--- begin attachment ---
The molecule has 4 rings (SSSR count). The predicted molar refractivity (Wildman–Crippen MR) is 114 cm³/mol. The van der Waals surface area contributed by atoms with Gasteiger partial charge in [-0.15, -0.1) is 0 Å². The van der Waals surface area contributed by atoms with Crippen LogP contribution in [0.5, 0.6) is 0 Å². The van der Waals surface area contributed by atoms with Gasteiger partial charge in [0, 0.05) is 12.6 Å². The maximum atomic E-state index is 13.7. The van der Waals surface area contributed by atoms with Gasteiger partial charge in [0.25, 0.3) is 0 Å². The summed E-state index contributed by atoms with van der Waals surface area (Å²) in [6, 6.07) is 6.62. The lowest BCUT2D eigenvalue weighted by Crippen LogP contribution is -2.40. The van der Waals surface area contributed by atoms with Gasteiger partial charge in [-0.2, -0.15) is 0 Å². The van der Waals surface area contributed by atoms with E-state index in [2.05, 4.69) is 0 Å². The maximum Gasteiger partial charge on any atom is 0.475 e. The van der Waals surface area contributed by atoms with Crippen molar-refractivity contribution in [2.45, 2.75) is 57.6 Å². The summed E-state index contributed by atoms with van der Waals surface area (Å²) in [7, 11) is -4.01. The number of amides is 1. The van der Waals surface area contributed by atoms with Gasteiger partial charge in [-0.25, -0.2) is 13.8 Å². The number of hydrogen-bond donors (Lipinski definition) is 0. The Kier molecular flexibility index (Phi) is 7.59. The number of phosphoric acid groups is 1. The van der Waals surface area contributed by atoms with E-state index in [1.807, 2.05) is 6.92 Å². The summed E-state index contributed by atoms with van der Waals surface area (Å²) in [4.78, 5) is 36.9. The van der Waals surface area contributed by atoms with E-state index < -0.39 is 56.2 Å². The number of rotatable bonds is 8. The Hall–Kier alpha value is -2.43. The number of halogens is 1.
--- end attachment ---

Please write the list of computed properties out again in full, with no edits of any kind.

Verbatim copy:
The molecule has 4 rings (SSSR count). The predicted molar refractivity (Wildman–Crippen MR) is 114 cm³/mol. The van der Waals surface area contributed by atoms with Gasteiger partial charge in [-0.15, -0.1) is 0 Å². The van der Waals surface area contributed by atoms with Crippen LogP contribution in [0.5, 0.6) is 0 Å². The van der Waals surface area contributed by atoms with Gasteiger partial charge in [0, 0.05) is 12.6 Å². The maximum atomic E-state index is 13.7. The van der Waals surface area contributed by atoms with Gasteiger partial charge in [0.25, 0.3) is 0 Å². The summed E-state index contributed by atoms with van der Waals surface area (Å²) in [6, 6.07) is 6.62. The lowest BCUT2D eigenvalue weighted by Crippen LogP contribution is -2.40. The van der Waals surface area contributed by atoms with Gasteiger partial charge in [-0.2, -0.15) is 0 Å². The van der Waals surface area contributed by atoms with E-state index in [2.05, 4.69) is 0 Å². The maximum Gasteiger partial charge on any atom is 0.475 e. The van der Waals surface area contributed by atoms with Crippen molar-refractivity contribution in [2.45, 2.75) is 57.6 Å². The summed E-state index contributed by atoms with van der Waals surface area (Å²) in [7, 11) is -4.01. The number of amides is 1. The van der Waals surface area contributed by atoms with Gasteiger partial charge in [-0.25, -0.2) is 13.8 Å². The number of hydrogen-bond donors (Lipinski definition) is 0. The Kier molecular flexibility index (Phi) is 7.59. The number of phosphoric acid groups is 1. The van der Waals surface area contributed by atoms with E-state index in [1.807, 2.05) is 6.92 Å². The summed E-state index contributed by atoms with van der Waals surface area (Å²) in [4.78, 5) is 36.9. The van der Waals surface area contributed by atoms with E-state index < -0.39 is 56.2 Å². The number of rotatable bonds is 8. The Hall–Kier alpha value is -2.43. The number of halogens is 1.